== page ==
We begin with addressing whether the evidence of record is sufficient to support the trial court’s finding that Hamlett violated Rule 8.02(a) of the Texas Disciplinary Rules of Professional Conduct. Per that rule, a “lawyer shall not make a statement that the lawyer knows to be false or with reckless disregard as to its truth or falsity concerning the qualifications or integrity of a judge.” TEX. DISCIPLINARY RULES PROF’L CONDUCT R. 8.02(a), reprinted in TEX. GOV’T CODE ANN., tit. 2, subtit. G, app. A (West 2013) (TEX. STATE BAR R. art. X, § 9).
The record before us contains evidence that Hamlett moved numerous times to recuse Judge Scott E. Kurth of the Municipal Court for the City of Red Oak from presiding over proceedings in which she represented the defendant.3 In one such motion, Hamlett stated as follows: “Because of Judge Kurth’s disdain for me which he demonstrates in the forum of a public courtroom, I am convinced that he would never consider deferred adjudication probation for my clients if they pleaded ‘no contest,’ especially if [the city prosecutor] voiced any opposition.” This utterance was addressed at trial by the Commission. When it asked Hamlett if “Judge Kurth granted you deferred disposition [adjudication] in cases,” the witness answered, “Well, it happens ․”
Reasonably implicit in the statement made by Hamlett in her motion to recuse is the accusation that Judge Kurth relied on personal bias to deny her clients a particular kind of relief afforded to clients represented by others. Yet, evidence of record illustrated that he had granted her client’s the relief in question, as expressly acknowledged by Hamlett at trial. These circumstances are more than a scintilla of evidence permitting a rational fact-finder to conclude that Hamlett’s accusation against the judge constituted a statement impugning the judge’s integrity. Knowing of information that negated the truthfulness of her accusation yet uttering it anyway is also more than a scintilla of evidence permitting a fact-finder to reasonably infer that the accusation was made with a high degree of awareness of its probable falsity or with reckless disregard as to its falsity. See Darby v. N.Y. Times Co., No. 07-12-00193-CV, 2014 Tex. App. LEXIS 2197, at *17–18 (Tex. App.—Amarillo Feb. 26, 2014, pet. denied) (mem. op.) (stating that “[o]ne acts recklessly when his statements are ‘made with a high degree of awareness of probable falsity’ or when the ‘defamer entertained serious doubts that his declaration was true’ ”). Consequently, the trial court’s finding that Hamlett violated Rule 8.02(a) because she “made statements, with reckless disregard as to their truth or falsity, concerning the qualifications and integrity of judges in connection with cases in municipal courts in Red Oak, Texas” had the support of legally sufficient evidence.
At this point, we note that the violation of one disciplinary rule is enough to support a finding of professional misconduct. See Thawer, 523 S.W.3d at 187. So too is it enough to support a judgment sanctioning the lawyer for violating the rules of professional conduct. See Izen v. Comm’n for Lawyer Discipline, 322 S.W.3d 308, 323 (Tex. App.—Houston [1st Dist.] 2010, pet. denied) (holding that “[a]ny one of the jury’s findings of violations of the Rules is sufficient to support the judgment of suspension”). Because the evidence was sufficient to support the finding that Hamlett violated Rule 8.02(a) and because one violation is enough to support the sanction levied in the judgment at bar, we “need not address the sufficiency of the evidence to support the findings of other violations.” See id. at 324. Nevertheless, we mention one other admission by Hamlett and its relationship to her violation of Rule 3.02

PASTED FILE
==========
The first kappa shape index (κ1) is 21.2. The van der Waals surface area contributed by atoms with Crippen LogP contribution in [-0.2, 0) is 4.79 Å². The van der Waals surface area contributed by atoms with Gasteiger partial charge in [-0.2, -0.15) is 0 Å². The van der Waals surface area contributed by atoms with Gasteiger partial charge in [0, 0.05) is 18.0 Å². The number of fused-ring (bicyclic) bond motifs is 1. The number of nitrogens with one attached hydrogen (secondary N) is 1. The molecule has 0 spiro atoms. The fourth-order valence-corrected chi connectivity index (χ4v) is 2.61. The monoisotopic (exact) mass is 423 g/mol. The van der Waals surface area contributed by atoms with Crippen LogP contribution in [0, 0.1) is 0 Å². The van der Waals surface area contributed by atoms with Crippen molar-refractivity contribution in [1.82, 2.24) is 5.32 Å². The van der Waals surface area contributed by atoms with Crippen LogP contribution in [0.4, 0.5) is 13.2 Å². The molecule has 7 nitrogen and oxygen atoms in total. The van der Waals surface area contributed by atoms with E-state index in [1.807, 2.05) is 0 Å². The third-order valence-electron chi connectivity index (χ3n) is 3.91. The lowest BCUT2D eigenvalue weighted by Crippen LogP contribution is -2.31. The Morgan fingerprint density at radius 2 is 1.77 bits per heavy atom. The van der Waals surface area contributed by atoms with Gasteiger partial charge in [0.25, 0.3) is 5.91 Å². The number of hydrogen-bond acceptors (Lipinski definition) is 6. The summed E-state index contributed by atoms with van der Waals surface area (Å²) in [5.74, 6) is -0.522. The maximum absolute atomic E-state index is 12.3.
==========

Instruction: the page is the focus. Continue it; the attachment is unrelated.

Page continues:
The admission pertains to the reason she filed the aforementioned motion to recuse Judge Kurth. The latter had scheduled the trial of a misdemeanor proceeding for May 10, 2012. Hamlett represented the person being tried. Yet, as Hamlett would explain, her client did not want to go to trial; so, being inspired by her client’s wishes, she filed the motion to recuse on the day of trial. Needless to say, the cause was not tried on May 10. Moreover, Hamlett would later barter with the local city attorney for a plea bargain acceptable to her client and represent, during those negotiations, that if such a deal were struck, the motion to recuse would be withdrawn. Disciplinary Rule 3.02 states that “[i]n the course of litigation, a lawyer shall not take a position that unreasonably increases the costs or other burdens of the case or that unreasonably delays resolution of the matter.” TEX. DISCIPLINARY RULES PROF’L CONDUCT R. 3.02(a). Utilizing an ill-founded motion to recuse (as here) to secure the continuance of a trial is more than a scintilla of evidence permitting a reasonable fact-finder to conclude that Hamlett took a position in the course of litigation that unreasonably delayed resolution of the matter. So, legally sufficient evidence also supports the trial court’s finding that she violated Rule 3.02. With that, we go no further.
Hamlett’s issues are overruled, and the judgment publically reprimanding Laurie Ray Hamlett is affirmed.
1. Because this appeal was transferred from the Tenth Court of Appeals, we decide the case in accordance with the precedent of the transferor court under principles of stare decisis if the transferee court’s decision would be inconsistent with the precedent of the transferor court. TEX. R. APP. P. 41.3.
2. Per Texas Disciplinary Rule of Professional Conduct 8.02(a), a “lawyer shall not make a statement that the lawyer knows to be false or with reckless disregard as to its truth or falsity concerning the qualifications or integrity of a judge, adjudicatory official or public legal officer, or a candidate for election or appointment to judicial or legal office.”
3. As of the time of trial, Hamlett had filed approximately thirty-one or thirty-two motions to recuse Judge Kurth. None were granted. Furthermore, Judge Kurth testified to a pattern in Hamlett’s actions: “When [she] doesn’t get a ruling – when she get[s] an adverse ruling from me, then she files her Motions to Recuse,” according to the judge.